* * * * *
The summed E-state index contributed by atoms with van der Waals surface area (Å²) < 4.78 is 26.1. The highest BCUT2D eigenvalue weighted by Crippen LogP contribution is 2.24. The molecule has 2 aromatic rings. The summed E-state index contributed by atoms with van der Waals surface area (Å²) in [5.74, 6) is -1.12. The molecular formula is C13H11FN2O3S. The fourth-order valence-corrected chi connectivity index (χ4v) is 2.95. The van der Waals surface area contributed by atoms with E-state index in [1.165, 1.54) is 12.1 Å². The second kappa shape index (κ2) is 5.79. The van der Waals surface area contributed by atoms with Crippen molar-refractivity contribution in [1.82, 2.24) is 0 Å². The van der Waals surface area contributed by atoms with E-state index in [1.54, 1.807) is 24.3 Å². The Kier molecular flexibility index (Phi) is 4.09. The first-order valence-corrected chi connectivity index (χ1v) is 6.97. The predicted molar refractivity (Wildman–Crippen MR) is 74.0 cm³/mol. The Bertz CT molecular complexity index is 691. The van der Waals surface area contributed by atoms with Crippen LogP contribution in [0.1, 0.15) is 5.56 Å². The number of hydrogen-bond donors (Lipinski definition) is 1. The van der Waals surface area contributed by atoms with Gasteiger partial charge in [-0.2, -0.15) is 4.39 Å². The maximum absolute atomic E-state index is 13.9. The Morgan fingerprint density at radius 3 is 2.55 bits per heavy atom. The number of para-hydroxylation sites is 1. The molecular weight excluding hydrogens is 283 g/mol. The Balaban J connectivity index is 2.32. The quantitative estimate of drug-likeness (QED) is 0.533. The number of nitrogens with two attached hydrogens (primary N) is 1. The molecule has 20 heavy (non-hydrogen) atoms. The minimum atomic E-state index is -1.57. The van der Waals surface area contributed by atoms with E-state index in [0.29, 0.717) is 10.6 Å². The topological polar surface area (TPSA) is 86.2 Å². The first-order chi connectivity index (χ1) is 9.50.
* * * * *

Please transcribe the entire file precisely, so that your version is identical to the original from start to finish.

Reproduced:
The summed E-state index contributed by atoms with van der Waals surface area (Å²) < 4.78 is 26.1. The highest BCUT2D eigenvalue weighted by Crippen LogP contribution is 2.24. The molecule has 2 aromatic rings. The summed E-state index contributed by atoms with van der Waals surface area (Å²) in [5.74, 6) is -1.12. The molecular formula is C13H11FN2O3S. The fourth-order valence-corrected chi connectivity index (χ4v) is 2.95. The van der Waals surface area contributed by atoms with E-state index in [1.165, 1.54) is 12.1 Å². The second kappa shape index (κ2) is 5.79. The van der Waals surface area contributed by atoms with Crippen molar-refractivity contribution in [1.82, 2.24) is 0 Å². The van der Waals surface area contributed by atoms with E-state index in [1.54, 1.807) is 24.3 Å². The Kier molecular flexibility index (Phi) is 4.09. The first-order valence-corrected chi connectivity index (χ1v) is 6.97. The predicted molar refractivity (Wildman–Crippen MR) is 74.0 cm³/mol. The Bertz CT molecular complexity index is 691. The van der Waals surface area contributed by atoms with Crippen LogP contribution in [0.1, 0.15) is 5.56 Å². The number of hydrogen-bond donors (Lipinski definition) is 1. The van der Waals surface area contributed by atoms with Gasteiger partial charge in [-0.2, -0.15) is 4.39 Å². The maximum absolute atomic E-state index is 13.9. The Morgan fingerprint density at radius 3 is 2.55 bits per heavy atom. The number of para-hydroxylation sites is 1. The molecular weight excluding hydrogens is 283 g/mol. The Balaban J connectivity index is 2.32. The quantitative estimate of drug-likeness (QED) is 0.533. The number of nitrogens with two attached hydrogens (primary N) is 1. The molecule has 20 heavy (non-hydrogen) atoms. The minimum atomic E-state index is -1.57. The van der Waals surface area contributed by atoms with E-state index in [0.29, 0.717) is 10.6 Å². The topological polar surface area (TPSA) is 86.2 Å². The first-order chi connectivity index (χ1) is 9.50.